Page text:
Drillers Not Required to Disclose Chemicals Used - Help Change That
Despite risks of drinking water contamination, chemicals used in the natural gas drilling process called "hydraulic fracturing" continue to go unchecked and unregulated.
Ask your Senators and Representative to co-sponsor the Fracturing Responsibility and Awareness of Chemicals Act, or "FRAC Act" (H.R. 2766 and S. 1215), which would require companies to make public the chemicals they put underground near our water sources, and regulate hydraulic fracturing under the Safe Drinking Water Act.
Graphic is courtesy of Pro Publica and used under a Creative Commons license. It illustrates how hydraulic fracturing works, specifically referencing the Marcellus Shale formation underlying New York, Pennsylvania and other stares in the area. Hydraulic fracturing here poses risks to New York City's drinking water supply
I am writing to you today to urge you to co-sponsor the FRAC Act (HR 2766 or S1215).
Hydraulic fracturing is an oil and gas drilling process that is currently unregulated under the Safe Drinking Water Act. The FRAC Act would remove that exemption, thus requiring companies that use hydraulic fracturing to protect underground sources of drinking water exactly as other industries are required to do.
The oil and gas industry is also not required to disclose the fluids they put underground, and often those fluids contain toxic chemical compounds that can cause cancer and other serious diseases. We are already seeing incidences of well water pollution across the country in areas with high concentrations of drilling and hydraulic fracturing. Luckily, the FRAC Act would require public disclosure of injected fluids so that the public and medical professionals know what is being injected underground near sources of drinking water in case there is a problem.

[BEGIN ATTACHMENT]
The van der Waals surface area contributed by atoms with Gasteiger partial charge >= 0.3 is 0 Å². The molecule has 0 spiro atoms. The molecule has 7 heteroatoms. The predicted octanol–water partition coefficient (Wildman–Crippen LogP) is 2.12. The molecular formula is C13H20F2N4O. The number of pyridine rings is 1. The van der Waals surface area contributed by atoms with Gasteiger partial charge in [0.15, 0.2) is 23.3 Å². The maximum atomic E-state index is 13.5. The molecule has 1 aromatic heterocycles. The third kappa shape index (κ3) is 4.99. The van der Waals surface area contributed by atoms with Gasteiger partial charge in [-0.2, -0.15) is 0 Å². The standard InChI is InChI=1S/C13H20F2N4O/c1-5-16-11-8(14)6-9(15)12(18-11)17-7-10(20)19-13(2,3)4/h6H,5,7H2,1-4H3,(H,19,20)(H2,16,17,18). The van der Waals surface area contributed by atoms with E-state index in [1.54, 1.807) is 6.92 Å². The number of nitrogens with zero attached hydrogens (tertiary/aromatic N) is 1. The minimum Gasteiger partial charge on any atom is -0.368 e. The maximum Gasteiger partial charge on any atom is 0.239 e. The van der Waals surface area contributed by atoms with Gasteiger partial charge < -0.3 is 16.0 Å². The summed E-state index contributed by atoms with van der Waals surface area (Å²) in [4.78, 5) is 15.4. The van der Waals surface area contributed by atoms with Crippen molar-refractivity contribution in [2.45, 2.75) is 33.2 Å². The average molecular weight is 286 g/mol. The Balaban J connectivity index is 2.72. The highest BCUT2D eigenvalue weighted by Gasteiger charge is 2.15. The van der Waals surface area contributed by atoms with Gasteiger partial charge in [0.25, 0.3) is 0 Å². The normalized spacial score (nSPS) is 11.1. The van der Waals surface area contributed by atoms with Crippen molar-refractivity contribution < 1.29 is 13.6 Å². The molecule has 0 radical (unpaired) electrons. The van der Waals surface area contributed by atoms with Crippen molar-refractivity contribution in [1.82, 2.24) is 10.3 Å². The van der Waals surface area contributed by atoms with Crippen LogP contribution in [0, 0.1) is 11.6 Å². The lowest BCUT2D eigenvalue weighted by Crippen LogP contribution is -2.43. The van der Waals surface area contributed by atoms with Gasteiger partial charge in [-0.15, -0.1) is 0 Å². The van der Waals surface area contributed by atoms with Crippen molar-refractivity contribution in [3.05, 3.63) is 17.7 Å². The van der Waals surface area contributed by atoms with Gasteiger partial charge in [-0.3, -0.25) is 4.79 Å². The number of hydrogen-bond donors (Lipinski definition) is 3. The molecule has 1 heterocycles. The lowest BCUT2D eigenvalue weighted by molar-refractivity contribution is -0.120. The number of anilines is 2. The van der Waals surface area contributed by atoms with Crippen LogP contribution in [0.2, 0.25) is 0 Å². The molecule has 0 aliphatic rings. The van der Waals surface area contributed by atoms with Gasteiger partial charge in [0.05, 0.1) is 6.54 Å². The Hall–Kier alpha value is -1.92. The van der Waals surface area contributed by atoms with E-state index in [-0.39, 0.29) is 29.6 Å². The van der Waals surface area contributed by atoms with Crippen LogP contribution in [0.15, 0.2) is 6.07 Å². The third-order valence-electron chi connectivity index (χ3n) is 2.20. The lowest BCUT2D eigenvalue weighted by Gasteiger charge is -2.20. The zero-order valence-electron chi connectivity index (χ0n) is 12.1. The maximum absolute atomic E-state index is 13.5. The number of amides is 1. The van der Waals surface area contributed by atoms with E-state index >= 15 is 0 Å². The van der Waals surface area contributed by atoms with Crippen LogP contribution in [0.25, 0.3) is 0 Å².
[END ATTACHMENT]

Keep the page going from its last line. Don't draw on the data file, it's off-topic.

Because the United States is likely to see more natural gas drilling in the coming years, it is important that we make sure it is done in a way that protects communities and ecosystems. The FRAC Act is an important and conscientious first step that our elected officials like you can take to make sure that energy development is not done at a serious cost to families.
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